Receiving an SMS message, or text message, is often a more-immediate way to reach someone, and a preference for many people when it comes to critical inbound alerts like a downtime announcement. It’s also a channel where people can be message fatigued very fast and will unsubscribe if they see too many messages that aren’t relevant to them.
Set up templates for incident and outage communication
In the heat of an incident, the last thing you want to worry about is how to wordsmith an incident announcement. Wording the incident the wrong way is a perfect target for non-technical managers who might be looking for any reason to criticize your team’s response process.
Decide on the common language ahead of time, get it approved by your managers, and save it in a template. This makes it easy to plug in the relevant details and fire off an incident the day of.
Here are two of the incident templates we use for our own status page:
- The site is currently experiencing a higher than normal amount of load, and may be causing pages to be slow or unresponsive. We’re investigating the cause and will provide an update as soon as possible.
- Our storage provider for public metrics data is currently experiencing infrastructure issues. Updates will be made available as the situation develops or information is provided to us.
Managing communication like a pro
The lifecycle of an incident will likely include several points of contact. Done well, there’s a familiar three-act structure to an incident: First contact, updates during the incident, resolution and post-mortem.
Part 1: First contact
The initial update is the most important. Everything from what you say, to how and when you say it sets the tone for how your response will be perceived. This is where it really helps to have a template set up ahead of time.
Your goal should be to quickly acknowledge the issue, briefly summarize the known impact, promise further updates and, if you’re able, alleviate any concerns about security or data loss. It's important to acknowledge there's an issue, even if you don't know the exact details yet.
Part 2: Regular updates during the incident
Mid-incident communication is critical.
The SRE teams at Google list Communication Lead as one of the key roles someone should oversee during an incident.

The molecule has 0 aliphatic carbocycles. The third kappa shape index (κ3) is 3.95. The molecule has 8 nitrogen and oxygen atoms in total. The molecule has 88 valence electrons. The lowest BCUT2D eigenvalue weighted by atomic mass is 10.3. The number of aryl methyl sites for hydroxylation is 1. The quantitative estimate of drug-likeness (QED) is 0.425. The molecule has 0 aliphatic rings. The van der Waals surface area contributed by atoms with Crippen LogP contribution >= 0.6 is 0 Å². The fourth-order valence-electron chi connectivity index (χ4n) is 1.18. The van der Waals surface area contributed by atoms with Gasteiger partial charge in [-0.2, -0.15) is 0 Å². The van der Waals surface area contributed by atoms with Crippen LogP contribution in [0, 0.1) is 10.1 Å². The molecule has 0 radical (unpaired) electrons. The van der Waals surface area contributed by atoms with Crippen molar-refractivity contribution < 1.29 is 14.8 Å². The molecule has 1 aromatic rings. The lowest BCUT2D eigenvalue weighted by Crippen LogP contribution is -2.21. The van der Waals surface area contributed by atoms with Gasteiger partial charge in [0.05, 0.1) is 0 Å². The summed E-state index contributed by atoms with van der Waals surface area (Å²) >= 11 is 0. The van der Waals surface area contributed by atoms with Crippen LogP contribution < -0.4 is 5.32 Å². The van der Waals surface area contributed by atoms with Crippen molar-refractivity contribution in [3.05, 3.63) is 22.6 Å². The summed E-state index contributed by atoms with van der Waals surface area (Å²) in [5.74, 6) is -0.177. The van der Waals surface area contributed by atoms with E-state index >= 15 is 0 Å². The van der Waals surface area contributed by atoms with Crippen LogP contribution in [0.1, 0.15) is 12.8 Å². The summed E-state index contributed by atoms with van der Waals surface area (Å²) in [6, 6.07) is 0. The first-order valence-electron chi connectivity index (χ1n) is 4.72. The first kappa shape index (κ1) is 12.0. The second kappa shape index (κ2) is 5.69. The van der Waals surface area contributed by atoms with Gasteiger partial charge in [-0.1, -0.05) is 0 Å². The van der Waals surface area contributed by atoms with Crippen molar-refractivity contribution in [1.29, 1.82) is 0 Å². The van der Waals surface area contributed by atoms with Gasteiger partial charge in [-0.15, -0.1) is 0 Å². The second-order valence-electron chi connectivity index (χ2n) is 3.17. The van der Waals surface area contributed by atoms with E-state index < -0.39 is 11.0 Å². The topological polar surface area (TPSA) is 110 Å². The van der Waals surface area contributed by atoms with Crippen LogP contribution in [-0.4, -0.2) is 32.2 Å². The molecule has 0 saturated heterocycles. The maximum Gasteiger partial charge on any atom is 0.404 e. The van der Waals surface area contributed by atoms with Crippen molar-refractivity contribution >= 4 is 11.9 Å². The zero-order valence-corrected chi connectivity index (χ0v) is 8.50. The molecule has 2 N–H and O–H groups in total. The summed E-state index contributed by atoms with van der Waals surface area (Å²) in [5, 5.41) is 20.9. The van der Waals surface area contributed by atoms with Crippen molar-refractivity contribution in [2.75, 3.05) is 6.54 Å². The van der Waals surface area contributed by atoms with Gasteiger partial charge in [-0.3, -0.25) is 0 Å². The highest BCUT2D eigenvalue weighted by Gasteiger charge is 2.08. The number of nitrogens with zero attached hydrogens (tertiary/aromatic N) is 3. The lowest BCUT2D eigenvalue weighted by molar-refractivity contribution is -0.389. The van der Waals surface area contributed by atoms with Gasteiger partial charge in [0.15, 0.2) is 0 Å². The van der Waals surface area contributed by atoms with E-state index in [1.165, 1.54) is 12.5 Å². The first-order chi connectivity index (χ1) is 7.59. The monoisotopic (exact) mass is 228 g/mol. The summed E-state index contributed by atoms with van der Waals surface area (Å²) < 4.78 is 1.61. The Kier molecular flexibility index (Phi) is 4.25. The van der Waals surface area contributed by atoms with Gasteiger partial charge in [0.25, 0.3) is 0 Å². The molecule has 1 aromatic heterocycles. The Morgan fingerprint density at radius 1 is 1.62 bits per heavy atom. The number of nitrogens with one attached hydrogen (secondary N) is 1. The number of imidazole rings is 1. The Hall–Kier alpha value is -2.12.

From Google’s book “Site Reliability Engineering” on the role of Communication lead:
This person is the public face of the incident response task force. Their duties most definitely include issuing periodic updates to the incident response team and stakeholders (usually via email), and may extend to tasks such as keeping the incident document accurate and up to date.”
This person will also be in charge of continuing to update the status page or post updates to other channels as the situation evolves. Even an updating saying “We’re still working on the problem, nothing new to report.” is better than saying nothing and leaving your audiences hanging. People left in the dark start to expect the worst.
Part 3: Resolution, post-mortem, what comes next
In 2010, Facebook suffered its largest outage to date. For about 2.5 hours, the social network was unavailable for millions of its then-half-a-billion users.
The timing couldn’t have been worse for the burgeoning tech giant, which was still in the early days of its explosive user growth and still proving to the business world that the service was worth the hype.
When the dust settled, a Facebook engineer posted a 395-word summary to the company’s engineering blog about the incident.
From the blog:
Early today Facebook was down or unreachable for many of you for approximately 2.5 hours. This is the worst outage we’ve had in over four years, and we wanted to first of all apologize for it. We also wanted to provide much more technical detail on what happened and share one big lesson learned.
The outline of the post-mortem is simple:
- Acknowledge the problem, empathize with those affected and apologize
- Explain what went wrong and why
- Explain what was done to fix the incident and what was done to prevent repeat incidents
- Acknowledge, empathize, and apologize once again
There’s no need for flowery language or grandiose claims in communication like this. Keep it simple and direct. For example, from the Facebook blog:
We apologize again for the site outage, and we want you to know that we take the performance and reliability of Facebook very seriously.
Language like this makes it easy for your customers and colleagues to trust that you’re running a level-headed team and keeping your eye on the ball.
The reality of running always-on services is that sometimes, things unexpectedly break. Effectively communicating during downtime can actually build trust with both colleagues and customers. Responding well can make all the difference. We've also created this simple tool to help you to quickly write effective communications during incidents.